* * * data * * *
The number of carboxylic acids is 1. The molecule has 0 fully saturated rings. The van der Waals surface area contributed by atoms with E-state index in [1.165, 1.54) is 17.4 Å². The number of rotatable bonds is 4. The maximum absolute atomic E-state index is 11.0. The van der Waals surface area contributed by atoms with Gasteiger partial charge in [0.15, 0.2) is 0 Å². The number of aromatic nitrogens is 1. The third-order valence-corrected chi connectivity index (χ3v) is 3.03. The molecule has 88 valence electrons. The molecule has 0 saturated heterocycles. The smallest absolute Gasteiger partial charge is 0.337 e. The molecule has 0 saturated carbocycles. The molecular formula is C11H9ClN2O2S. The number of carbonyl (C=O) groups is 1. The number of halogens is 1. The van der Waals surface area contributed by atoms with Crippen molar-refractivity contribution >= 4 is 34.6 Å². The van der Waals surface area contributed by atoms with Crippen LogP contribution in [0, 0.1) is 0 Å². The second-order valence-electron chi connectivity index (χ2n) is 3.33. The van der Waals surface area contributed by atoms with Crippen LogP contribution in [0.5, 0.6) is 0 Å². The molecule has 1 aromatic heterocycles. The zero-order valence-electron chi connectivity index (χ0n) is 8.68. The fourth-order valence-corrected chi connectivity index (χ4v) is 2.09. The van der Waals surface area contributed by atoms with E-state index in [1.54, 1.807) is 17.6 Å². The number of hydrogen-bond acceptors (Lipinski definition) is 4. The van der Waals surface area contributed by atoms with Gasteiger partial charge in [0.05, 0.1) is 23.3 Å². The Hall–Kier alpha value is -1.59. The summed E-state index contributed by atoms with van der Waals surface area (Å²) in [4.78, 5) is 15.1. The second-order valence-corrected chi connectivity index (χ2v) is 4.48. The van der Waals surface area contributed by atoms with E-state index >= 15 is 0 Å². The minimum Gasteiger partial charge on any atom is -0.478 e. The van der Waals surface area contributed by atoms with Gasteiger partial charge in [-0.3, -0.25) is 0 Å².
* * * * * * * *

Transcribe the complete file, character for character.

The number of carboxylic acids is 1. The molecule has 0 fully saturated rings. The van der Waals surface area contributed by atoms with E-state index in [1.165, 1.54) is 17.4 Å². The number of rotatable bonds is 4. The maximum absolute atomic E-state index is 11.0. The van der Waals surface area contributed by atoms with Gasteiger partial charge in [0.15, 0.2) is 0 Å². The number of aromatic nitrogens is 1. The third-order valence-corrected chi connectivity index (χ3v) is 3.03. The molecule has 88 valence electrons. The molecule has 0 saturated heterocycles. The smallest absolute Gasteiger partial charge is 0.337 e. The molecule has 0 saturated carbocycles. The molecular formula is C11H9ClN2O2S. The number of carbonyl (C=O) groups is 1. The number of halogens is 1. The van der Waals surface area contributed by atoms with Crippen molar-refractivity contribution >= 4 is 34.6 Å². The van der Waals surface area contributed by atoms with Crippen LogP contribution in [0, 0.1) is 0 Å². The second-order valence-electron chi connectivity index (χ2n) is 3.33. The van der Waals surface area contributed by atoms with Crippen LogP contribution in [0.5, 0.6) is 0 Å². The molecule has 1 aromatic heterocycles. The zero-order valence-electron chi connectivity index (χ0n) is 8.68. The fourth-order valence-corrected chi connectivity index (χ4v) is 2.09. The van der Waals surface area contributed by atoms with E-state index in [1.54, 1.807) is 17.6 Å². The number of hydrogen-bond acceptors (Lipinski definition) is 4. The van der Waals surface area contributed by atoms with Gasteiger partial charge in [0.05, 0.1) is 23.3 Å². The Hall–Kier alpha value is -1.59. The summed E-state index contributed by atoms with van der Waals surface area (Å²) in [4.78, 5) is 15.1. The second-order valence-corrected chi connectivity index (χ2v) is 4.48. The van der Waals surface area contributed by atoms with E-state index >= 15 is 0 Å². The minimum Gasteiger partial charge on any atom is -0.478 e. The van der Waals surface area contributed by atoms with Gasteiger partial charge in [-0.3, -0.25) is 0 Å².